Hey Hans, if you're looking for a bag that can pack nicely, why don't you go with a down sleeping bags? If you mostly do shorter trips and you can afford it I would definitely recommend that. I recently bought a 20°F Golite sleeping bag and I really love it. It packs way better than my older bag which have a rating of 25°F! Very nice and very comfiortable and I LOVE the front zip so I can read and still have the bag covering me. Obviously because of your size, you will need a size Long, no matter what brand you choose. If you really want a synthetic filling you may want to consider the Polarguard Delta, it compresses nicely. I know Norht Face uses it, not sure if anyone else does. HTH.

North America / Yellowstone to Badlands - Highway 90?
« on: April 19, 2011, 10:47:43 PM »
Hey guys, I'd like to know what is the best route btw Yellowstoe NP and Badlands NP. Should I avoid highway 90? I don't mind extra miles, I do mind heavy traffic on mountain roads and no shoulders. Any tips?

Maintenance / Repair / Re: Simplicity is the key
« on: February 09, 2011, 11:10:35 AM »
Are the parts that you mention available in Asia or South America for example?
Even though Dia-Compe is a Japanese brand, their product are difficult in Asia (as fa as I know). You probably can find them is some part of China (HK, shanghai etc.) but that's about it. Perhaps in BKK? As for South America, forget about it... even in USA it is not so easy to find what you need!

Bikes on an Airplane / Re: Pegasus Airlines Bicycle Policy
« on: February 01, 2011, 06:09:56 PM »
You're absolutely correct, if your box is within their dimension and weight limit, it can have anything in it including a bike, and it will be counted as a check-in luggage. And yes, you can stuff anything you want in the box with your bike. Again, just make sure that your box is within their weight limit (you can check that on the link I gave you in my previous post).

Bikes on an Airplane / Re: Pegasus Airlines Bicycle Policy
« on: January 31, 2011, 09:20:20 AM »
I flew w/ them in 2010 & I did what I always do when I fly w/ my bike. I just roll my bike into the airpor. Then I turn the handlebar, partially deflate the tires, and protect chain and rings with plastic bags, and just hand it that way for the check-n. Pegasus charged me 40 euros just as they say in their policy under baggage>special baggage. I always print out their policy in case they want to charge me more in which case i show the print out.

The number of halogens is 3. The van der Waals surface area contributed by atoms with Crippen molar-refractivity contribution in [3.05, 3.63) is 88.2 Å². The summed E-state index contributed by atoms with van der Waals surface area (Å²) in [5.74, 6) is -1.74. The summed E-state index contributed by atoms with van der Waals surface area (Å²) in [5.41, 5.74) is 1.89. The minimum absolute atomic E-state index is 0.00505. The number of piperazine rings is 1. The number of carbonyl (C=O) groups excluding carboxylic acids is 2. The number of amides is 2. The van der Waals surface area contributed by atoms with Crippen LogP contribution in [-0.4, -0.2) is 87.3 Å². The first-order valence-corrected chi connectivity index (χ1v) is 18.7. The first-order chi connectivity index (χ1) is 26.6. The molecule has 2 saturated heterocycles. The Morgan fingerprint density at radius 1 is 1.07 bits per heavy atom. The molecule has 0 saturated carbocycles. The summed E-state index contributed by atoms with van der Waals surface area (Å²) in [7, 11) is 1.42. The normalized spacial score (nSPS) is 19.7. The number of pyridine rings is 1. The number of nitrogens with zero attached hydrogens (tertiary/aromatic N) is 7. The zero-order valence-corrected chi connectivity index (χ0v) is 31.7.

I was first told that I will need to box it but I told them that I called ahead of time and been told that I didn't have (even though it was not true), she called the manager and they took my bike just like it was. Of course with airlines it always depend on the manager, it's a hit or miss but when airline require you to box the bike they do have the box to sell right on the spot (usually 10-15$).
good luck and please let us know how it went!

Awesome article, I love it. I want to go to China now!

Pretty cool video thx for sharing. I like the music and it is well put together. You got some pretty nice shots and the meal you cooked looked yummy :) It is a shame you didn't have a good experience with the locals but I don't think it has to do anything with the beird and long hair. I crisso-cross Europe for more than a year  and I had dread locks and a lojg beird! And I spent 3/4 of my nights with locals and It is some of the best memories of my life. I think the real problem in your trip was the way you traveled. 1500 km in 14 days doesn't give you any time to spend with the locals. I give myself a whole month to bike as many km (at least) I have for principles to not hurry. I like to say "no plan is a good plan". So I don't end up spending all day biking and I am not tired during my entire trip. Also, you said you didn'treally enjoy biking cause of the cars, but the itinerary you chose is one of the busiest axis in Europe offering very limited posibilities for quiet roads. Biking along the mediteraneen cost in France and Croatia is not really fun simply because it is one the most touristic region in the world! And touristic area are and friendly locals usually don't go together. I would say don't give up, bike touring is TONS of fun if done the right way. Take you time and stay away from touristic areas... and keep sharing your adventures!

Clothing for Bicycle Touring / Re: Pit-Zip or not Pit-Zip?
« on: June 28, 2010, 07:41:44 AM »
No it was not too late and thank you for the great info. I would have never thought about adding pit-zip to a jacket, it's a great idea, I will do it on the cheap jacket that I am using now. I am still debating on which Gore-Tex jacket to buy. I really like all the features of the Gore Bike Wear and I like the paclite goretex but it is a bit pricey for me. So I'm hoping to find a good sale!

I was wondering how you guys take care of your chain while you are traveling. I like to have a clean chain and when I clean it, it usually takes quite a bit of time. So I wa hoping getting some good tips from you guys, like what do you use, how - teflon spray? silicon? oil? soap? gasoline? brush? I heard a lot of things so I would like to know what you guys have to say...

Clothing for Bicycle Touring / Pit-Zip or not Pit-Zip?
« on: June 12, 2010, 07:30:01 PM »
I was thinking of buying a Marmot Gore-Tex jacket and I was debating between the Nano and the Minimalist. The main difference for me is the pit-zip (the zipper under the arm), a friend of mine swear by that feature and I was wondering if you guys think it is worth the $40 difference between the two jackets. Any experience?